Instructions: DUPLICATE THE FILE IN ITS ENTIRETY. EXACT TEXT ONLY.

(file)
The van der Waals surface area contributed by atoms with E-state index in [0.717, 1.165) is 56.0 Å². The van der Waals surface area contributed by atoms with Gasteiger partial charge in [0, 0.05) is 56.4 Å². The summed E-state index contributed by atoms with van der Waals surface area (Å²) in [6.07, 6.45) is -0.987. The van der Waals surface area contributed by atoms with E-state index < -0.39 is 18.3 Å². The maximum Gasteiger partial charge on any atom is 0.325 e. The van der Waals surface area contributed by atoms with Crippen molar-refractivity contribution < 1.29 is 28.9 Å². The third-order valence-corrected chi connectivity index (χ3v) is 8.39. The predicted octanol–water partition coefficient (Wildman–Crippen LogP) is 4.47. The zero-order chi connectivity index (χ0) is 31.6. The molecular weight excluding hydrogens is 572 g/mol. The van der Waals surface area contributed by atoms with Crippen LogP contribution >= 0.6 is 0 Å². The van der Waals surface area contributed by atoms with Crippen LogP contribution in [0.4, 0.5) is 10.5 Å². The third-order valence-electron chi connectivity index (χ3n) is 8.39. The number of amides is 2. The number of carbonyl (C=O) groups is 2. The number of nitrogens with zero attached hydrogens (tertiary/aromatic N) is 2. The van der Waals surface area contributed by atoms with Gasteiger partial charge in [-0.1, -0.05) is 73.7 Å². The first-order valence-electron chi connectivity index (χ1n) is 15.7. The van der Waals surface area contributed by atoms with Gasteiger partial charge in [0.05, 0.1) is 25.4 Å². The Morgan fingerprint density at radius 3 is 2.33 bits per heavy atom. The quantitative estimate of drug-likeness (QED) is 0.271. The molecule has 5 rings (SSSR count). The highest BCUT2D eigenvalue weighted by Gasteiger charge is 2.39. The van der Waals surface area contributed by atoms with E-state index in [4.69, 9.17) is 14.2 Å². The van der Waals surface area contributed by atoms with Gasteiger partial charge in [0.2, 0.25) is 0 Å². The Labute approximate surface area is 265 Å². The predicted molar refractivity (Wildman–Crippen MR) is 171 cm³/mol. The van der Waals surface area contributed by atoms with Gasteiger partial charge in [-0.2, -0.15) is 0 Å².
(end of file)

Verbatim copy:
The van der Waals surface area contributed by atoms with E-state index in [0.717, 1.165) is 56.0 Å². The van der Waals surface area contributed by atoms with Gasteiger partial charge in [0, 0.05) is 56.4 Å². The summed E-state index contributed by atoms with van der Waals surface area (Å²) in [6.07, 6.45) is -0.987. The van der Waals surface area contributed by atoms with E-state index < -0.39 is 18.3 Å². The maximum Gasteiger partial charge on any atom is 0.325 e. The van der Waals surface area contributed by atoms with Crippen molar-refractivity contribution < 1.29 is 28.9 Å². The third-order valence-corrected chi connectivity index (χ3v) is 8.39. The predicted octanol–water partition coefficient (Wildman–Crippen LogP) is 4.47. The zero-order chi connectivity index (χ0) is 31.6. The molecular weight excluding hydrogens is 572 g/mol. The van der Waals surface area contributed by atoms with Crippen LogP contribution >= 0.6 is 0 Å². The van der Waals surface area contributed by atoms with Crippen LogP contribution in [0.4, 0.5) is 10.5 Å². The third-order valence-electron chi connectivity index (χ3n) is 8.39. The number of amides is 2. The number of carbonyl (C=O) groups is 2. The number of nitrogens with zero attached hydrogens (tertiary/aromatic N) is 2. The van der Waals surface area contributed by atoms with Gasteiger partial charge in [-0.1, -0.05) is 73.7 Å². The first-order valence-electron chi connectivity index (χ1n) is 15.7. The van der Waals surface area contributed by atoms with Gasteiger partial charge in [0.05, 0.1) is 25.4 Å². The Morgan fingerprint density at radius 3 is 2.33 bits per heavy atom. The quantitative estimate of drug-likeness (QED) is 0.271. The molecule has 5 rings (SSSR count). The highest BCUT2D eigenvalue weighted by Gasteiger charge is 2.39. The van der Waals surface area contributed by atoms with E-state index in [4.69, 9.17) is 14.2 Å². The van der Waals surface area contributed by atoms with Gasteiger partial charge in [0.2, 0.25) is 0 Å². The Labute approximate surface area is 265 Å². The predicted molar refractivity (Wildman–Crippen MR) is 171 cm³/mol. The van der Waals surface area contributed by atoms with Gasteiger partial charge in [-0.2, -0.15) is 0 Å².